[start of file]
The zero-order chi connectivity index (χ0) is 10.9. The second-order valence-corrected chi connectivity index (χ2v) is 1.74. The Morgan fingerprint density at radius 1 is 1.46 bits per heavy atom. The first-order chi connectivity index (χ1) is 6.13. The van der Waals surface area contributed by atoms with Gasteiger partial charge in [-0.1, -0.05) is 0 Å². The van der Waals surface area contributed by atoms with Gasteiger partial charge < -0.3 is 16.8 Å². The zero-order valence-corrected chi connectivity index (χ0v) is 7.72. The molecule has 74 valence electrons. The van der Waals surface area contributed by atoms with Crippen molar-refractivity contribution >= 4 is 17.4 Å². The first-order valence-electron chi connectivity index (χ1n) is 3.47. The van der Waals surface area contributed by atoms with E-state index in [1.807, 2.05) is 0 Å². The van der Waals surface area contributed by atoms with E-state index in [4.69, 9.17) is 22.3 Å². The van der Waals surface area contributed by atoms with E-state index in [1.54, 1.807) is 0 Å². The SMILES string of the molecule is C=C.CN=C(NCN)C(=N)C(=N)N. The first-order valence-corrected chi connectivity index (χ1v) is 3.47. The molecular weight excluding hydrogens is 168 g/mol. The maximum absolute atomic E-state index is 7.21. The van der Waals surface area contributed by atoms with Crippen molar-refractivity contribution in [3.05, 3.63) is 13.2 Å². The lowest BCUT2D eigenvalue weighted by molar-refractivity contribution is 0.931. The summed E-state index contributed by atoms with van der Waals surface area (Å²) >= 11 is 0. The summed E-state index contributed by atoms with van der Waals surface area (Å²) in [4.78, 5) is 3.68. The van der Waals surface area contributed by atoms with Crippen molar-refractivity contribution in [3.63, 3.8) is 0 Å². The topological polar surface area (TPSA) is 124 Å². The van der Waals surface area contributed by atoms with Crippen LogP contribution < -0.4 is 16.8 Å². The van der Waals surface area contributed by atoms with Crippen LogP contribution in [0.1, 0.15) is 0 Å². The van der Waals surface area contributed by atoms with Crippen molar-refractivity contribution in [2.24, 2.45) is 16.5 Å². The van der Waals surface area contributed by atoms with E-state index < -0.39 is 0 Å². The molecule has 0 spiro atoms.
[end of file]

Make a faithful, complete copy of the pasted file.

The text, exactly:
The zero-order chi connectivity index (χ0) is 10.9. The second-order valence-corrected chi connectivity index (χ2v) is 1.74. The Morgan fingerprint density at radius 1 is 1.46 bits per heavy atom. The first-order chi connectivity index (χ1) is 6.13. The van der Waals surface area contributed by atoms with Gasteiger partial charge in [-0.1, -0.05) is 0 Å². The van der Waals surface area contributed by atoms with Gasteiger partial charge < -0.3 is 16.8 Å². The zero-order valence-corrected chi connectivity index (χ0v) is 7.72. The molecule has 74 valence electrons. The van der Waals surface area contributed by atoms with Crippen molar-refractivity contribution >= 4 is 17.4 Å². The first-order valence-electron chi connectivity index (χ1n) is 3.47. The van der Waals surface area contributed by atoms with E-state index in [1.807, 2.05) is 0 Å². The van der Waals surface area contributed by atoms with E-state index in [4.69, 9.17) is 22.3 Å². The van der Waals surface area contributed by atoms with E-state index in [1.54, 1.807) is 0 Å². The SMILES string of the molecule is C=C.CN=C(NCN)C(=N)C(=N)N. The first-order valence-corrected chi connectivity index (χ1v) is 3.47. The molecular weight excluding hydrogens is 168 g/mol. The maximum absolute atomic E-state index is 7.21. The van der Waals surface area contributed by atoms with Crippen molar-refractivity contribution in [3.05, 3.63) is 13.2 Å². The lowest BCUT2D eigenvalue weighted by molar-refractivity contribution is 0.931. The summed E-state index contributed by atoms with van der Waals surface area (Å²) >= 11 is 0. The summed E-state index contributed by atoms with van der Waals surface area (Å²) in [4.78, 5) is 3.68. The van der Waals surface area contributed by atoms with Crippen molar-refractivity contribution in [3.63, 3.8) is 0 Å². The topological polar surface area (TPSA) is 124 Å². The van der Waals surface area contributed by atoms with Crippen LogP contribution < -0.4 is 16.8 Å². The van der Waals surface area contributed by atoms with Crippen LogP contribution in [0.1, 0.15) is 0 Å². The van der Waals surface area contributed by atoms with Crippen molar-refractivity contribution in [2.24, 2.45) is 16.5 Å². The van der Waals surface area contributed by atoms with E-state index < -0.39 is 0 Å². The molecule has 0 spiro atoms.